The cartoony illustrations are hilarious and sure to appeal--to little boys in particular. The one of Fly Guy having just consumed most of a hot dog is priceless.

There are currently nine books in the series. Keep 'em coming, Fly Guy!

Tuesday, October 5, 2010

50 Years, 50 Words, 50 Bucks

The year 2010 is the 50th anniversary of yet another early-reader classic, Green Eggs and Ham by Dr. Seuss (aka Theodor Geisel). First published on August 12, 1960, the early reader has gone on to become one of the top-selling children's books of all time. Green Eggs and Ham came about because of a challenge issued by publisher Bennett Cerf, who bet Seuss that he wouldn't be able to write a book using only 50 words. (The Cat in the Hat, written in 1955, has 223 words.) The rest, as they say, is history. Not only did Seuss spin a fantastical 50-word tale about a reluctant eater who refuses to sample a dish of green eggs and ham pushed on him by the persistent Sam-I-Am, he did so using 49 monosyllabic words. (The exception is "anywhere.") Cerf paid Seuss $50, but the real winners are the thousands of children (and I include myself here) who cut their reading teeth on this delightful book.

Happy anniversary, Green Eggs and Ham!

Monday, October 4, 2010

Frances is Fifty!

Frances the badger made her first appearance 50 years ago in Bedtime for Frances. Russell Hoban, the book's author, got the idea from the daughter of his next-door neighbors, who was always finding inventive ways to put off bedtime. But it was illustrator Garth Williams who determined that Frances would be portrayed as a badger. Today it's hard to imagine her being anything else! Frances went on to star in five more stories (all illustrated by the late Lillian Hoban, the author's then wife): A Bargain for Frances, A Baby Sister for Frances, Best Friends for Frances, A Birthday for Frances, and Bread and Jam for Frances.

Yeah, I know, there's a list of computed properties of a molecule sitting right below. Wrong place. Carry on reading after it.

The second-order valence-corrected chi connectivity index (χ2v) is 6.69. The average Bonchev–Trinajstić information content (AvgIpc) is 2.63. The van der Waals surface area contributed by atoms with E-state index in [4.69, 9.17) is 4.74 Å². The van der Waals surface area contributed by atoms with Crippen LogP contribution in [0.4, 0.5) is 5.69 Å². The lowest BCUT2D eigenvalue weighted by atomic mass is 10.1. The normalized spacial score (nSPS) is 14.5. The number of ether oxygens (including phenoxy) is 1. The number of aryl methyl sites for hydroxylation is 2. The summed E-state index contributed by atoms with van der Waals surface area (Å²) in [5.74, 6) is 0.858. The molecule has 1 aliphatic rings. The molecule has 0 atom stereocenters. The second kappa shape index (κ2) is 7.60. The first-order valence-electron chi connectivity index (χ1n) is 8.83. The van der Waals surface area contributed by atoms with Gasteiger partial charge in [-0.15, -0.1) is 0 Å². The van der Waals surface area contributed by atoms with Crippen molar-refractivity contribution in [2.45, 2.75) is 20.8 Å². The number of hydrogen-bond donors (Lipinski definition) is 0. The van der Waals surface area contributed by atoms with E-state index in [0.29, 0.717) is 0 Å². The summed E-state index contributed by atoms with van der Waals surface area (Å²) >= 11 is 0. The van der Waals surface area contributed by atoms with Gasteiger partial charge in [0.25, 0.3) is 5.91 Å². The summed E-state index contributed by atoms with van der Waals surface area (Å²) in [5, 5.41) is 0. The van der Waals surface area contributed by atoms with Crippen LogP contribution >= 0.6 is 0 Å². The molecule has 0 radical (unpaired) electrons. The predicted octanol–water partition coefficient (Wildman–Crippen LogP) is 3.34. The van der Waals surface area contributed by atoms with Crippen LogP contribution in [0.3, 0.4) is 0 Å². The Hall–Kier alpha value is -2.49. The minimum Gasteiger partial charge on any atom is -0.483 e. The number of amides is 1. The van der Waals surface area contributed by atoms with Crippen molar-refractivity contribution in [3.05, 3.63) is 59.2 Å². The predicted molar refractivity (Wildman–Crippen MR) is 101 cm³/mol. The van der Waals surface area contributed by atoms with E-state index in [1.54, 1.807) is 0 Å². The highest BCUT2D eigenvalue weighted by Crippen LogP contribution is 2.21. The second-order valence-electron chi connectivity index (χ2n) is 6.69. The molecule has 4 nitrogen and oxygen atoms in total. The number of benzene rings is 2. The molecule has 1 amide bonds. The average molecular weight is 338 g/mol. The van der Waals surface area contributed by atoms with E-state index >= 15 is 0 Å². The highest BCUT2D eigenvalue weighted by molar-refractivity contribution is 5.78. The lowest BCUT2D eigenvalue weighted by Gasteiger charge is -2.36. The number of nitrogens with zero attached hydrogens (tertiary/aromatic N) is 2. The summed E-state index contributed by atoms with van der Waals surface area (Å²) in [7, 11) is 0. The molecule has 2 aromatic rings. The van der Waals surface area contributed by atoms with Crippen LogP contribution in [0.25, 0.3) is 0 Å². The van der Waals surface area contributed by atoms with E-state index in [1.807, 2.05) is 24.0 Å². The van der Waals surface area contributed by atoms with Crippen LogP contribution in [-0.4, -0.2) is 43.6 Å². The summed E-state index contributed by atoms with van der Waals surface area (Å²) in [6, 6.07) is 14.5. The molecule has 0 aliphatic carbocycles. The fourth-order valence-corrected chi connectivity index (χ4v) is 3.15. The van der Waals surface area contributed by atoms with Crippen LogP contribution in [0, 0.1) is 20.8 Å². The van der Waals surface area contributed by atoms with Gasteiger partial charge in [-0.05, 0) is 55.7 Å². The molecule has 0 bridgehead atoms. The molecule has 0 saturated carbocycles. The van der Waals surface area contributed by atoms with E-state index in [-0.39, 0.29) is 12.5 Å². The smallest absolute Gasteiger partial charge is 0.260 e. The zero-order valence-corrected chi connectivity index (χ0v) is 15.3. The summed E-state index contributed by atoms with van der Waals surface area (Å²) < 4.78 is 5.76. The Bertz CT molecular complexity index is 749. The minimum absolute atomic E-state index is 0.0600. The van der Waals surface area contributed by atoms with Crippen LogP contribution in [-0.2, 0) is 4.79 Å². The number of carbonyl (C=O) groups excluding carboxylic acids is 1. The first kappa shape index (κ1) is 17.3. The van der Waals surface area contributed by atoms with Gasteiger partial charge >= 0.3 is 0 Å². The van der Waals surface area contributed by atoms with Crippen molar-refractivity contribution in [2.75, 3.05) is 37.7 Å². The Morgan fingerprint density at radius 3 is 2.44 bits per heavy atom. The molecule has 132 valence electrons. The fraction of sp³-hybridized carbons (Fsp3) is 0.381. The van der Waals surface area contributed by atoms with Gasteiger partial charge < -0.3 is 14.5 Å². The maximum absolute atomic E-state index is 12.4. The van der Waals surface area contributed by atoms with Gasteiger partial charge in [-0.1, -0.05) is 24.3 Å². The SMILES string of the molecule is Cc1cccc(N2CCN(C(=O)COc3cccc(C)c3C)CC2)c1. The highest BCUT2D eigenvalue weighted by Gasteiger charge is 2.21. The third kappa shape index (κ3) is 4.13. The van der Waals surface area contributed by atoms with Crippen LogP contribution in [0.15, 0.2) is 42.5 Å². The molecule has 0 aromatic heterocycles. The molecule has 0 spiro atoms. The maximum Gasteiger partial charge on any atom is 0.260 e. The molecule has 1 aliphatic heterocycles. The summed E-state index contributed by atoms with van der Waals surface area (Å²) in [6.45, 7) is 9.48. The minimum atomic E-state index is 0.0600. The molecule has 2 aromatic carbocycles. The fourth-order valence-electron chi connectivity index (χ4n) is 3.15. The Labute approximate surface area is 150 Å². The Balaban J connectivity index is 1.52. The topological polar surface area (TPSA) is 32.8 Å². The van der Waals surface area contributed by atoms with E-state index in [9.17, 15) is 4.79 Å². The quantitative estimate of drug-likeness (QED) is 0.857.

To honor this publishing milestone, HarperCollins is issuing Frances 50th Anniversary Collection, a boxed set of paperback I Can Read! editions of Bread and Jam for FrancesBest Friends for Frances, and A Bargain for Frances. Read more about this Anniversary Collection at Publishers Weekly.   

My favorite of the Frances books has always been Bread and Jam for Frances. A picky eater, Frances prefers bread and jam above all other foods. This changes when her mother starts giving her bread and jam for every meal. Frances soon tires of her sticky treat and has a meltdown when she's not served spaghetti and meatballs with the rest of her family. 

I was not a picky eater as a child (in fact anything but), however I did have a similar experience as a teenager when for some reason I became fixated on hamburgers. I demanded them so often that my grandmother bought five pounds of ground meat from the butcher and fed me hamburgers for dinner every night. Guess what? it worked. By the time the meat was gone so was my desire for hamburgers. Like Frances, I learned that you can have too much of a good thing.